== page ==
David Ariew (09:00): So let's move a bit closer to this chandelier and maybe get a wider lens right now. We're at a 50, so let's bring it out to like a 35. If you hold down two and right click, you can dynamically zoom. So actually let's go to like a 24 and now you can see we're getting a different pattern. That's pretty interesting. If I actually scaled down this mirror box here, you can see that these objects are all going to get closer and bigger. One problem is at some point you start to clip the box, but this definitely creates a much more dramatic look. Now I've lost my two lights. So I'll bring that a little bit closer. So that's not clipping out of the box. And another thing to note here is that I've got a lot going on without it. We've got this kind of greenish and de-saturated cast.

David Ariew (09:41): So with this on, I like the orange and kind of teal look a lot better. And this let, currently that I've got going on is vision six from the oh Cyrus pack. And another thing to note, that's pretty exciting for me is in our bloom power here. If we crank this up, there's a new feature in 19 20 19, that actually has a cutoff so that we can prevent the scene from getting overly bloomed out. So this will now just affect the highlights or wherever you want to cut this off, basically. So you can see now we've got these lights glowing, pretty intensely without affecting the rest of the scene.

David Ariew (10:17): Now, maybe I want to do some kind of happy medium and bring this down a little bit and maybe not that much bloom, but somewhere in there could be kind of cool. Maybe bring in a little bit of bloom, maybe something like that. Now, if we rotate this cube 45 degrees, we get a totally different look. That's cool in its own, right? And if we widen out our lens, you can see we're going to get some really interesting fractal patterns going on, where we're seeing multiple vanishing points happening. One other thing we could do is we could actually thicken up this bevel even more. So if we took the offset up to something like three, we would have beefier edges though. Actually let's keep it a little bit more subtle. Let's go back to like something like 1.5. Okay? So at this point you can fly all around your object.

David Ariew (11:03): You can put whatever you want into this box and explore. You can get some pretty cool patterns. Say we come over here. So that's not a bad look, but I wanted to see if I could push this further. So what I did was I turned off the bevel and I'm going to pause this render here. Now I'm going to do the simplest thing I can possibly do with modeling. I'm going to go here and expand this a bit and go to my polygons. And I'm going to make this editable and select all, then do an inner extrude all the way down to something like this. And then extrude, let's go back into our camera here and let's turn our bevel back on and then unpause our render. And now you should be able to see we're getting a much more unique look where we're seeing this almost scaffolding like structure emerged just from these bevels that are catching the edge highlights. So coming back to our zero position with our camera, this is the look we're getting. Now, maybe we could increase the scale of our box a little bit here to give ourselves a bit more room, and then we could back the camera off a bit.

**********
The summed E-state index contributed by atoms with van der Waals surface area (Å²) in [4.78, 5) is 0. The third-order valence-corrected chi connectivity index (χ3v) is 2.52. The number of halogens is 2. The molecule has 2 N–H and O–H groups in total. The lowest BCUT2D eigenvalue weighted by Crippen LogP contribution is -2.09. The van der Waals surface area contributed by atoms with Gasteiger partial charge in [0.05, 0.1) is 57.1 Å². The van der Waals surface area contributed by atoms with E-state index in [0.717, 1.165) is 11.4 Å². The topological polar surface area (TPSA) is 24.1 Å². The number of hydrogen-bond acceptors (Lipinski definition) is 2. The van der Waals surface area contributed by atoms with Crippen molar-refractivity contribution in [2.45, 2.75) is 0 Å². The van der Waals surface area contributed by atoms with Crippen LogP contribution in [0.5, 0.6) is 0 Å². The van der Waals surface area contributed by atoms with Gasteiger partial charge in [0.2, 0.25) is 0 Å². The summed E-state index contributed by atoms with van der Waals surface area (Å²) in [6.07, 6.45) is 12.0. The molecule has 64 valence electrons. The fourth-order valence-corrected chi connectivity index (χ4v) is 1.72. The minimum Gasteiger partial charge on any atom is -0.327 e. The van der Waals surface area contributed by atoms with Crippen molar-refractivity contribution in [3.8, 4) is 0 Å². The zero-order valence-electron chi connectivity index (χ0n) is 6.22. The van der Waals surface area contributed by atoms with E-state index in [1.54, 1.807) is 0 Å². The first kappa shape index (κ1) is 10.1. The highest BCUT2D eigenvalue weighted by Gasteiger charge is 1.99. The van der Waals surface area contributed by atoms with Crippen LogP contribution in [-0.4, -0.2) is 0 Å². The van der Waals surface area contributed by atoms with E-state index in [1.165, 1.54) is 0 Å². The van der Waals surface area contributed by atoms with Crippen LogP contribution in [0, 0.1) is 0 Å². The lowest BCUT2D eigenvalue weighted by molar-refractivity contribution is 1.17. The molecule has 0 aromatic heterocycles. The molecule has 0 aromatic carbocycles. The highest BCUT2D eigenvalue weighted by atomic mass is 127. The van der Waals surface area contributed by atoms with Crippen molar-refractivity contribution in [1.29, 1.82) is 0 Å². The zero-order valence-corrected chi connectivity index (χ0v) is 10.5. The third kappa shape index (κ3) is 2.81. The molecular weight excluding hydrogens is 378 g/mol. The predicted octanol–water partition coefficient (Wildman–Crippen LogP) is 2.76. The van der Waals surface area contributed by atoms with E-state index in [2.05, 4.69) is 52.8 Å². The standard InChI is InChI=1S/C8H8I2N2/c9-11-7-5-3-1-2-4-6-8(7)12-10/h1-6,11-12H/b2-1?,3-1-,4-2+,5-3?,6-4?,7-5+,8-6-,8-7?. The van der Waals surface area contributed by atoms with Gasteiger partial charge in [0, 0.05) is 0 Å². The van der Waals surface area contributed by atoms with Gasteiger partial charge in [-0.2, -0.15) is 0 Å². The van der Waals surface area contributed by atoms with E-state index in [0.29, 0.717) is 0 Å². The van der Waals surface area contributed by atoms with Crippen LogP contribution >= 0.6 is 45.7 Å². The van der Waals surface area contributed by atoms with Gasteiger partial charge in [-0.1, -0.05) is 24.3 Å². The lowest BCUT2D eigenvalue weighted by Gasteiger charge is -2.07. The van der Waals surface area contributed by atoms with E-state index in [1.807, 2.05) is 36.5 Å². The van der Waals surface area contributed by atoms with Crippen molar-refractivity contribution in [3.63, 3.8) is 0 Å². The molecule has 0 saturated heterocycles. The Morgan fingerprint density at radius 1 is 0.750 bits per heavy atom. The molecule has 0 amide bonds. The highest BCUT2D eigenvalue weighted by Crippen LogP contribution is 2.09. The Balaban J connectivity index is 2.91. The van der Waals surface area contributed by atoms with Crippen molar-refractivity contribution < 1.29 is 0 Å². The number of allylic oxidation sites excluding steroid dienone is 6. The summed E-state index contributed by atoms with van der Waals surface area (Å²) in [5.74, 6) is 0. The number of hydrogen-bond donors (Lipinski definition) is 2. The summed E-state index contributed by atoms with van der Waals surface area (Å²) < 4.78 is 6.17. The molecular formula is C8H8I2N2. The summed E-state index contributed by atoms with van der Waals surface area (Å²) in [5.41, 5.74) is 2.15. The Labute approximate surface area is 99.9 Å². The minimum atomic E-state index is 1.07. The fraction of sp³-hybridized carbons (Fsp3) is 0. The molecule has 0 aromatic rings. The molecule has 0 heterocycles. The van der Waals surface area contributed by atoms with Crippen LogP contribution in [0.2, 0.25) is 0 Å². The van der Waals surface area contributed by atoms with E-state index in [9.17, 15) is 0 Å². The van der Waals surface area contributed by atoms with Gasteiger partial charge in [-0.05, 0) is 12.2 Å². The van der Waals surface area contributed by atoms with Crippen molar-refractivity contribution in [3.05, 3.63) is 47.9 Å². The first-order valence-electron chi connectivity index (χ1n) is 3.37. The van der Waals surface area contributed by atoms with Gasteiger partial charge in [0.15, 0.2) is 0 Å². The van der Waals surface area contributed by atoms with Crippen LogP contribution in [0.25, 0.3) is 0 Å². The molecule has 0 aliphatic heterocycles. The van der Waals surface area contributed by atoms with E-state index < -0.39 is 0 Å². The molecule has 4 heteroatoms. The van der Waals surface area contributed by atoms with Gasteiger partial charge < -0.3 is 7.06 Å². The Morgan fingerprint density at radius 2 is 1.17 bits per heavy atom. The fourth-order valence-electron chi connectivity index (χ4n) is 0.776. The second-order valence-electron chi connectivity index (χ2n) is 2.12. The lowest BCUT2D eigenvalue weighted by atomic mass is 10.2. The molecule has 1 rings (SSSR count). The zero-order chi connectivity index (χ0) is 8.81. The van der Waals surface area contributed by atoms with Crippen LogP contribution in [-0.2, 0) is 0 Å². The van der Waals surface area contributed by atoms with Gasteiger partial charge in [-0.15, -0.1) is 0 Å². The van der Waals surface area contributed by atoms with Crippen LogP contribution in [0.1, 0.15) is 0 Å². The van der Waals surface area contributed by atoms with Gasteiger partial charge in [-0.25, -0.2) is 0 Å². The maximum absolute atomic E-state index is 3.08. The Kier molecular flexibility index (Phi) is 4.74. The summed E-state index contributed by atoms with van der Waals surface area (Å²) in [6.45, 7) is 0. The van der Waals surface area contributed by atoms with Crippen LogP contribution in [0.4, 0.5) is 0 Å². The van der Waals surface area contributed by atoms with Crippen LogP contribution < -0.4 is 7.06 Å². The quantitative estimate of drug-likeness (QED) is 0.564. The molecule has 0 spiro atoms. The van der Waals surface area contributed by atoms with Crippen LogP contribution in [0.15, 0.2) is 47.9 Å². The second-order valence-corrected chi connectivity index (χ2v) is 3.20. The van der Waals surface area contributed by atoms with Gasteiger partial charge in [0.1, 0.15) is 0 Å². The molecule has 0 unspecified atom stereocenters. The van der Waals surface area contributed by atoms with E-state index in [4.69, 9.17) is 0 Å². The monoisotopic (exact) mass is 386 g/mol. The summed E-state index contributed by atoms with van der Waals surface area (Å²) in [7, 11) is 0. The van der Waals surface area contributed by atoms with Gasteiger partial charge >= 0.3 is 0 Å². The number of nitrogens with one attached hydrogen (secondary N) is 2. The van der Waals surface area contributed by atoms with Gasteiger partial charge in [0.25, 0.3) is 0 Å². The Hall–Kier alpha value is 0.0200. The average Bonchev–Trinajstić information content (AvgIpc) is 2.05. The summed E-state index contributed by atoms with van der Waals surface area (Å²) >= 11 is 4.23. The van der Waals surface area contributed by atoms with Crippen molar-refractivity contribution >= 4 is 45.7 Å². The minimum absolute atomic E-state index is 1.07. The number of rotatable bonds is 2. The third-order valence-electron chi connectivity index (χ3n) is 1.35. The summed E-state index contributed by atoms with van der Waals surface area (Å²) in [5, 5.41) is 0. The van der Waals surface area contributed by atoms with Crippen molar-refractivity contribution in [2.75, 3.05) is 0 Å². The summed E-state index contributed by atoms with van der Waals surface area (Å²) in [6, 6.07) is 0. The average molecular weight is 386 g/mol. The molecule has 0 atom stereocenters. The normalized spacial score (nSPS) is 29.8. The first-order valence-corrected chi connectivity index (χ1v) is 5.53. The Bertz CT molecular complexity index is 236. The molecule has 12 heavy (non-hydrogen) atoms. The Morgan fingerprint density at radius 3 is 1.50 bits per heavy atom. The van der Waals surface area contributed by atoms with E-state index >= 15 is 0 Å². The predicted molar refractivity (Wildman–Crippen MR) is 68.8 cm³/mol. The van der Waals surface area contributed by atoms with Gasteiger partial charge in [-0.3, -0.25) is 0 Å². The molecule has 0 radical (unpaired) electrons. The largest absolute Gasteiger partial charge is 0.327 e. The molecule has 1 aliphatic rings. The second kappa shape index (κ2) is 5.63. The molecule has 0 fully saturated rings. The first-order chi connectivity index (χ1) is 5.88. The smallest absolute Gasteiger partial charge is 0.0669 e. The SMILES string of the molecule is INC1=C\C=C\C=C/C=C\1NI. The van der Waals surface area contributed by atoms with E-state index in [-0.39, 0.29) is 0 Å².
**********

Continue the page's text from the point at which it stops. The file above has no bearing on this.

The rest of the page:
David Ariew (12:14): So it gets kind of interesting when we're actually sitting inside this little pocket here and all things considered. This is rendering pretty quick. And now if we widen out even more and maybe increase the exposure. So I think that's a pretty unique look right there. Now, maybe we drop a no object into the center of our scene and put our camera in the know so that we can rotate a little bit. Once I give myself some more room here, we could tilt upwards a bit and then we could also pin down with our camera. And now we're getting this pretty insane looking triangle, which is composed of these three vanishing points. So if I jump back to this clip, this is actually the exact same scene. And I'm going to jump into that scene just to prove it to you. And same thing with this initial shot to exact same scene.

David Ariew (13:07): There's literally nothing else going on, except I'm flying down through the middle of the chandelier. So let's go take a look at those real quick. All right, here we go. So I've just got this camera inside. A no object at the center of the scene and the novel is rotating over the course of the entire timeline, a thousand frames by 720 degrees so that we get a perfect loop. Once we hit the end here and you can see my mirror box is slightly different from what I showed you guys. So it looks like when I made this cube editable, what I actually did was selected all the geometry did an inner extrude. Here, did an extrude outwards, did another inner extruded inwards and then did a final extrusion inwards. So that's all the geometry that I used to create that mirror box, but you can get a lot more creative and complex with it by modeling out all sorts of other different kinds of forms.